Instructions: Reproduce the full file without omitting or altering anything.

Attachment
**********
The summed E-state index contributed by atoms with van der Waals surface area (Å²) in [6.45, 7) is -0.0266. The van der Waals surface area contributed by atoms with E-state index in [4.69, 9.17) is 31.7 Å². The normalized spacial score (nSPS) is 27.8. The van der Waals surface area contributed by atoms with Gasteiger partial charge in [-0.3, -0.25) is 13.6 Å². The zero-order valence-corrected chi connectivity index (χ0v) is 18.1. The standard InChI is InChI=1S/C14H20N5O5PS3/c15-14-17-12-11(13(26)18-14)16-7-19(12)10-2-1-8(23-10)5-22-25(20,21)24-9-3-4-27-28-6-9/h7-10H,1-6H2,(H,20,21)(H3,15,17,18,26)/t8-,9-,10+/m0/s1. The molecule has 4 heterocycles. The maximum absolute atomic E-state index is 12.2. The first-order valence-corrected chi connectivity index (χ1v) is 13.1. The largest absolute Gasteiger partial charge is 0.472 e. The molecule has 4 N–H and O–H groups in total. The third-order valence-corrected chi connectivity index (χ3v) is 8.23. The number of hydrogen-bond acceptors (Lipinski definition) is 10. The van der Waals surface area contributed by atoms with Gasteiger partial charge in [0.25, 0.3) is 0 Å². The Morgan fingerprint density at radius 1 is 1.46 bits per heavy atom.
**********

The summed E-state index contributed by atoms with van der Waals surface area (Å²) in [6.45, 7) is -0.0266. The van der Waals surface area contributed by atoms with E-state index in [4.69, 9.17) is 31.7 Å². The normalized spacial score (nSPS) is 27.8. The van der Waals surface area contributed by atoms with Gasteiger partial charge in [-0.3, -0.25) is 13.6 Å². The zero-order valence-corrected chi connectivity index (χ0v) is 18.1. The standard InChI is InChI=1S/C14H20N5O5PS3/c15-14-17-12-11(13(26)18-14)16-7-19(12)10-2-1-8(23-10)5-22-25(20,21)24-9-3-4-27-28-6-9/h7-10H,1-6H2,(H,20,21)(H3,15,17,18,26)/t8-,9-,10+/m0/s1. The molecule has 4 heterocycles. The maximum absolute atomic E-state index is 12.2. The first-order valence-corrected chi connectivity index (χ1v) is 13.1. The largest absolute Gasteiger partial charge is 0.472 e. The molecule has 4 N–H and O–H groups in total. The third-order valence-corrected chi connectivity index (χ3v) is 8.23. The number of hydrogen-bond acceptors (Lipinski definition) is 10. The van der Waals surface area contributed by atoms with Gasteiger partial charge in [0.25, 0.3) is 0 Å². The Morgan fingerprint density at radius 1 is 1.46 bits per heavy atom.